Infertility is diagnosed if a patient under the age of 35 doesn’t conceive after one year of unprotected intercourse and if the patient is 35 years old or older, the provider should initiate evaluation after six months of unprotected intercourse. Patients concerned about their fertility or with obvious medical problems affecting their ability to conceive should begin an infertility workup immediately. Such issues can include irregular menstrual cycles, polycystic ovarian syndrome (PCOS), sexual dysfunction, history of pelvic disease, or if the partner has a known fertility issue. Brown Fertility follows the recommended infertility workup guidelines as set by the American Society of Reproductive Medicine (ASRM) and the American College of Obstetricians and Gynecologists (ACOG).
Infertility workup steps include:
- New patient consultation
- Day 3 bloodwork
- Hysterosalpingogram (HSG)
- Semen analysis
New Patient Consultation
To initiate an infertility workup, our patients begin with a new patient consultation to discuss their specific circumstances. A comprehensive medical history is obtained from both partners to identify any potential causes of infertility including the following: prior pregnancies and any complications if applicable, menstruation history including age of menarche and menstrual cycle patterns, previous methods of contraception, sexual history, medical and surgical history, social factors, family history, and any prior infertility testing and treatment. Our providers perform a physical examination of the female partner checking for abnormalities in basic vital signs, possible thyroid enlargement, breast secretion, excess androgen, tanner staging of breasts, pubic and axillary hair, vaginal or cervical abnormalities, pelvic or abdominal tenderness or masses, and uterine shape, size and position.
Day 3 Bloodwork
Our female patient will complete day 3 bloodwork as well as imaging testing. Tests will focus on ovarian reserve, ovulatory function, and structural evaluation of the fallopian tubes, cervix and uterus. Ovarian reserve can be assessed through serum tests or ultrasound. It is thought that a patient may have a diminished ovarian reserve if they meet the following: AMH values less than 1 ng/mL, a follicle count that is less that 5-7, or FSH values greater than 10 IU/L. It is important to test for ovulatory function in our patients; for many patients, menstruation history may be sufficient to assess ovulatory function. We know that a progesterone value greater than 3 ng/mL means that our patient is ovulating. Lack of ovulation, also known as anovulation, may be due to obesity, hypothalamic and pituitary dysfunction, or PCOS.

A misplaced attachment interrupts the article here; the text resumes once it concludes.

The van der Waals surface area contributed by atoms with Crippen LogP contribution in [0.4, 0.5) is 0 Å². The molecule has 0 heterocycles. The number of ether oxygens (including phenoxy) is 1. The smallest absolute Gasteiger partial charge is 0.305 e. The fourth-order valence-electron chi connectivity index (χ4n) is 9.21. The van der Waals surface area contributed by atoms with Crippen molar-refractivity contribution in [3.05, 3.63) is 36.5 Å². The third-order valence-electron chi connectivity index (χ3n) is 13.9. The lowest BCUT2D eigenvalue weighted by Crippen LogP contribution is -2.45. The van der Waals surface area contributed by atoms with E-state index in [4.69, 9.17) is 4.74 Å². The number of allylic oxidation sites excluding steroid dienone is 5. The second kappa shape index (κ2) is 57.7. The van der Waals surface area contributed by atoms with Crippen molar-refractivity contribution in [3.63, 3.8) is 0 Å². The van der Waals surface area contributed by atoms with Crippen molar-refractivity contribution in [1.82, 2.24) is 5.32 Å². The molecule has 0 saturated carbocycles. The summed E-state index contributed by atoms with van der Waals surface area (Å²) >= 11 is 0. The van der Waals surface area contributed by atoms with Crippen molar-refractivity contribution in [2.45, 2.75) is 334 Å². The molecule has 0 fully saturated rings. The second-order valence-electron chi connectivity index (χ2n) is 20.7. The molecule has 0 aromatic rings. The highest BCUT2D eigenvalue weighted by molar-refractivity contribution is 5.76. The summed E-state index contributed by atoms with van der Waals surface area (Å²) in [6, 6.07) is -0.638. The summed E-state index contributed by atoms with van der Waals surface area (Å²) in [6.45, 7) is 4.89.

Structural evaluation is typically done through a hysterosalpingography (HSG) which views the uterus and fallopian tubes by injecting a contrast through the cervix during fluoroscopy; through an HSG, we are able to identify any blockage or adhesions which may be attributing to infertility.
In our male patients, the semen analysis will focus on the number, volume, morphology and motility of their sperm. Obtaining a semen analysis is vital as male factor is attributed to 40% of infertility in couples. Once testing is complete and an underlying prognosis is identified, our patient’s treatment plan can begin immediately.
It’s important to remember that 1 in 7 couples experience difficulty getting pregnant. While it’s easy for patients to lose hope, 85-90% of infertility cases are treated with conventional medical therapies such as medication or surgery. Brown Fertility is committed to helping our patients conceive.
Infertility Workup for the Women’s Health Specialist. (2019). American College of Obstetrics & Gynecology, 133(6), 1294-1295.